Washing out the poison in the ground
Roots usually only colonize the first 6 to 12 inches of soil (15 to 30 cm). The goal is to wash toxins down to deeper levels. Bacteria and fungus can break them down without affecting the shrubs or trees.
- Simply water the tree abundantly, soaking the soil down to a foot (30 cm).
- Repeat after a week, and then again after a week. All in all, three soakings should be enough.
- After thus rinsing the soil thrice, stop rinsing the soil out. Let it dry (to avoid root rot) and resume watering as normal.
How to treat a poisoned tree
Feed the tree with sugar water
Another technique is effective in helping trees recover from poisoning: sugar water. This provides a boost for the plant and feeds it. It isn’t the same as fertilizing as it doesn’t replenish nutrients, only energy.
- Use a 1 and ¼ cups of sugar for one gallon of water. This translates to about 10 oz per gallon or 70g per liter.
- Careful, don’t make it sweeter or the sugar will kill off beneficial bacteria and tiny animal life.
- Use this mix to water under the tree.
- For larger trees, make small holes 4-6 inches deep (10-15 cm) in the ground every couple feet (60 to 80 cm). Use a trowel or sharp stick. Then, pour the sugar water in the hole.
- Repeat once a month during the growing season.
Best is to cover the area where roots are most active. This is usually marked by the drip line on trees that have never been pruned.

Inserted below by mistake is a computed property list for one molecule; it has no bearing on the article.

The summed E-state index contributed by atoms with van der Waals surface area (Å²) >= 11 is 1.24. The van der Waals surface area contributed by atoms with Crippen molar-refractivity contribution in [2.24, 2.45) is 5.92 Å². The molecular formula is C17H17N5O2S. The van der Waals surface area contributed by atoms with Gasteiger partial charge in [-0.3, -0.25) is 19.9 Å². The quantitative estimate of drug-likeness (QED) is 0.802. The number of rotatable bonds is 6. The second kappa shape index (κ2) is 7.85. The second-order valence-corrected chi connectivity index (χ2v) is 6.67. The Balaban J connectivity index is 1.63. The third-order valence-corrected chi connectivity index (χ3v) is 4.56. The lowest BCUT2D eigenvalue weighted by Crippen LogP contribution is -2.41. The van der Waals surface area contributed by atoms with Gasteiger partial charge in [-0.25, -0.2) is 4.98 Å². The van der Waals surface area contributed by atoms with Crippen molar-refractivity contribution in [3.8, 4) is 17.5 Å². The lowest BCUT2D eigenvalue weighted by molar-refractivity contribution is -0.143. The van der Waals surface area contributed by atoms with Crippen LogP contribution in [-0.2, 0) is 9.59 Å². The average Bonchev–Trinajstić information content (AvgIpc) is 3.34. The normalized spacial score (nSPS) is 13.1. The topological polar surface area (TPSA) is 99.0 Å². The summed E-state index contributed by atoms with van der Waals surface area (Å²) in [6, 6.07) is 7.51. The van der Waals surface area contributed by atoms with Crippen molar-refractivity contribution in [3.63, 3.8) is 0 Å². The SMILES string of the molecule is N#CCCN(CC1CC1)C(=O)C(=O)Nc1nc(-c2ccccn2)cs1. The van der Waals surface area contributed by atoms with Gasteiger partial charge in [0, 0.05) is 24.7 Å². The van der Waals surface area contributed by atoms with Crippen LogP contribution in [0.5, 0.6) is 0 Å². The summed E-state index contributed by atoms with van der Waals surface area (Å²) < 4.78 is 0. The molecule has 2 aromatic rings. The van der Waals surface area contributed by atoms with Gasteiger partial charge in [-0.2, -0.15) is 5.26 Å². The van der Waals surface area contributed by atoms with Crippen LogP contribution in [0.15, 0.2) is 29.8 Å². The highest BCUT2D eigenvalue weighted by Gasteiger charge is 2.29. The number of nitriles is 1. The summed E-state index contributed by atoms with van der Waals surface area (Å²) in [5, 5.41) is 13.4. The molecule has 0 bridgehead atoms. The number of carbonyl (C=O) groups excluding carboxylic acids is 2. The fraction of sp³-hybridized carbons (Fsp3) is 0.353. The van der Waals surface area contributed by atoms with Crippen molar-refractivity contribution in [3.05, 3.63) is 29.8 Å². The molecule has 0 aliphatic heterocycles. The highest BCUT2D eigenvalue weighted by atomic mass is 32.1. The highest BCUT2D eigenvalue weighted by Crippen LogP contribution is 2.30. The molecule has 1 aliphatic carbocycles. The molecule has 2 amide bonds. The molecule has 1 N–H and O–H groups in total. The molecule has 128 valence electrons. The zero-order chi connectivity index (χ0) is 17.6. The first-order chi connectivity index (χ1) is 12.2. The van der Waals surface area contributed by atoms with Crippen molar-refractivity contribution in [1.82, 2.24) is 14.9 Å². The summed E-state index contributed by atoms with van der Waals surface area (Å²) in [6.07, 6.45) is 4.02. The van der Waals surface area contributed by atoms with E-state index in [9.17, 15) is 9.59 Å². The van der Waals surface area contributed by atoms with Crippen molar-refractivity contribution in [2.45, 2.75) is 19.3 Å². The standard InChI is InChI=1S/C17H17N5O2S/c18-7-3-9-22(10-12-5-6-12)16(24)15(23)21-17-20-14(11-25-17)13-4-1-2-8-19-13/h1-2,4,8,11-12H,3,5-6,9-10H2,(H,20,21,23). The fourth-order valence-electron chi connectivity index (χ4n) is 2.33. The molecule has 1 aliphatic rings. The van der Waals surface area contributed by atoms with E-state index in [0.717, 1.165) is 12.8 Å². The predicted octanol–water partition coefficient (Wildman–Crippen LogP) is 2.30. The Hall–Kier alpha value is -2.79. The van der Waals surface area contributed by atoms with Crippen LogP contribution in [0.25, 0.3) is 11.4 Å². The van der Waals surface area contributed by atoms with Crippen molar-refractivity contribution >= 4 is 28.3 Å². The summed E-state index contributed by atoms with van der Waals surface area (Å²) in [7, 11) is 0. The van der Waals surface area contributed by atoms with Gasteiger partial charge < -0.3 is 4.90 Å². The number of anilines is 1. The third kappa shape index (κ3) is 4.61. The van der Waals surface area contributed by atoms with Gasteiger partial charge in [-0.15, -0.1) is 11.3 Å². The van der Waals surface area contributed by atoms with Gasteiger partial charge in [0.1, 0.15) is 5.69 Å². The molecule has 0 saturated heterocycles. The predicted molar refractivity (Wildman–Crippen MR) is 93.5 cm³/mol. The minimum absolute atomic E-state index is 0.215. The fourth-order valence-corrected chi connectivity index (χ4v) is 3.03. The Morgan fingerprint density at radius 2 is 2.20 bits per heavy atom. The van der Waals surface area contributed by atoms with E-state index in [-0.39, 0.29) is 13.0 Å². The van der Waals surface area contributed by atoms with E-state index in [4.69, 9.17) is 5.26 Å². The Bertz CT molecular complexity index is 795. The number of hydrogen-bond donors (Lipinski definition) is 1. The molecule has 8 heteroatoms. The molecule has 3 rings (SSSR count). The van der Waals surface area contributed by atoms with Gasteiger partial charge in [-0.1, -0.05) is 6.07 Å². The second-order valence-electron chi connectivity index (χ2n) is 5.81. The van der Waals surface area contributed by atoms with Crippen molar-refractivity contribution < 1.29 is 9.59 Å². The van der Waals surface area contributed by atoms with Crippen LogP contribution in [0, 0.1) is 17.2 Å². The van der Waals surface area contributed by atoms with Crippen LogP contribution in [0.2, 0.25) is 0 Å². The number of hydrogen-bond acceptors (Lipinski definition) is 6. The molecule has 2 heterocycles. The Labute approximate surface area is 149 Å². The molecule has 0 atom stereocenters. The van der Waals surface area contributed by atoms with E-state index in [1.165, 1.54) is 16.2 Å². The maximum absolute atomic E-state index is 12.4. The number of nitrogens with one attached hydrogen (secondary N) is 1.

- Tree roots commonly extend from the trunk up to twice as far as the tree canopy is wide.
- For pruned trees and hedges, cover the ground within a 3 or 4 yard radius (3 or 4 meters).
Avoid high-nitrogen fertilizers
Refrain from providing high-nitrogen fertilizers.
- High nitrogen levels in the ground will trigger the tree to make lots of leafage.
- This is because the tree, instead of leafage, needs balanced growth to recover: roots, wood, etc. Nitrogen mostly triggers leaf growth.
- Since the tree is weakened, the flush of activity on leaves will strain the tree and possibly kill it off.
However, you can nourish the tree with natural weed-based fertilizer
Protect a poisoned tree from stress
The tree or shrub is trying to recover from the poisoning. You’ll have to give it time. Don’t wound the tree any further or subject it to too much stress:
- Do not prune or trim the tree or shrub for a whole year.
- Don’t remove any dead wood or branches until the following year. It may seem dead now but might revive after a while.
- If it’s a low flower-bearing shrub, snip off the buds of at least half the flowers. This preserves the tree’s energy and helps it heal.
Also, protect the tree from other types of stress:
- Winterize your shrub if there are cold winters in your area.
- Watch soil moisture by scratching under the surface with your fingers. Avoid overwatering and underwatering.
- Provide shade for your tree if it’s in a very hot spot. Use a shade net or place a square of cloth on stakes so that the tree or shrub is protected during the hottest hours of the day.
Lastly, don’t try to move or transplant your tree. This would result in transplant shock.
Smart tip about saving poisoned trees
If someone else is poisoning your tree, first find out who. Talk to them peacefully to learn why they’re trying to poison it, and work out what options might work. Sometimes a simple pruning is just what’s needed. Saving your tree will be impossible if someone else hopes for it to die!
- Read also: Are birds poisoning my shrubs?